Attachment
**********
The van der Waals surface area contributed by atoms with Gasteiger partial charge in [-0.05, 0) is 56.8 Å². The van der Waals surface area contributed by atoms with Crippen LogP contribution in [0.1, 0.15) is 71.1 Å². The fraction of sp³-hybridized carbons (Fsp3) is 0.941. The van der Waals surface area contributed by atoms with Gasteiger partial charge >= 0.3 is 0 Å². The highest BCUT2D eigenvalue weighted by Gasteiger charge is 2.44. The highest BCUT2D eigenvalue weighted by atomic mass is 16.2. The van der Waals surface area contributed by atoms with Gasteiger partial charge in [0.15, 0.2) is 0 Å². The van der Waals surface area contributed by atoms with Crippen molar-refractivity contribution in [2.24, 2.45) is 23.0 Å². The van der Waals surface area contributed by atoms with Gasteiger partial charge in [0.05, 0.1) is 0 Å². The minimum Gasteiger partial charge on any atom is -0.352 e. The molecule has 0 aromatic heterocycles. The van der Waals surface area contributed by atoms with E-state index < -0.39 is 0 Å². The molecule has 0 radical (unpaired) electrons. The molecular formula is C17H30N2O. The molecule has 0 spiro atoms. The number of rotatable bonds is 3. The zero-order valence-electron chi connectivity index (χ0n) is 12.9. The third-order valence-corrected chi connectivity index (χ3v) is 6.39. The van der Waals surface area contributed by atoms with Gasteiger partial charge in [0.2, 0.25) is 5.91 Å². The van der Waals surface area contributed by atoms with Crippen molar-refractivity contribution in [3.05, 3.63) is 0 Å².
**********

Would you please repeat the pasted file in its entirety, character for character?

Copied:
The van der Waals surface area contributed by atoms with Gasteiger partial charge in [-0.05, 0) is 56.8 Å². The van der Waals surface area contributed by atoms with Crippen LogP contribution in [0.1, 0.15) is 71.1 Å². The fraction of sp³-hybridized carbons (Fsp3) is 0.941. The van der Waals surface area contributed by atoms with Gasteiger partial charge >= 0.3 is 0 Å². The highest BCUT2D eigenvalue weighted by Gasteiger charge is 2.44. The highest BCUT2D eigenvalue weighted by atomic mass is 16.2. The van der Waals surface area contributed by atoms with Gasteiger partial charge in [0.15, 0.2) is 0 Å². The van der Waals surface area contributed by atoms with Crippen molar-refractivity contribution in [2.24, 2.45) is 23.0 Å². The van der Waals surface area contributed by atoms with Gasteiger partial charge in [0.05, 0.1) is 0 Å². The minimum Gasteiger partial charge on any atom is -0.352 e. The molecule has 0 aromatic heterocycles. The van der Waals surface area contributed by atoms with E-state index < -0.39 is 0 Å². The molecule has 0 radical (unpaired) electrons. The molecular formula is C17H30N2O. The molecule has 0 spiro atoms. The number of rotatable bonds is 3. The zero-order valence-electron chi connectivity index (χ0n) is 12.9. The third-order valence-corrected chi connectivity index (χ3v) is 6.39. The van der Waals surface area contributed by atoms with Gasteiger partial charge in [0.2, 0.25) is 5.91 Å². The van der Waals surface area contributed by atoms with Crippen molar-refractivity contribution in [3.05, 3.63) is 0 Å².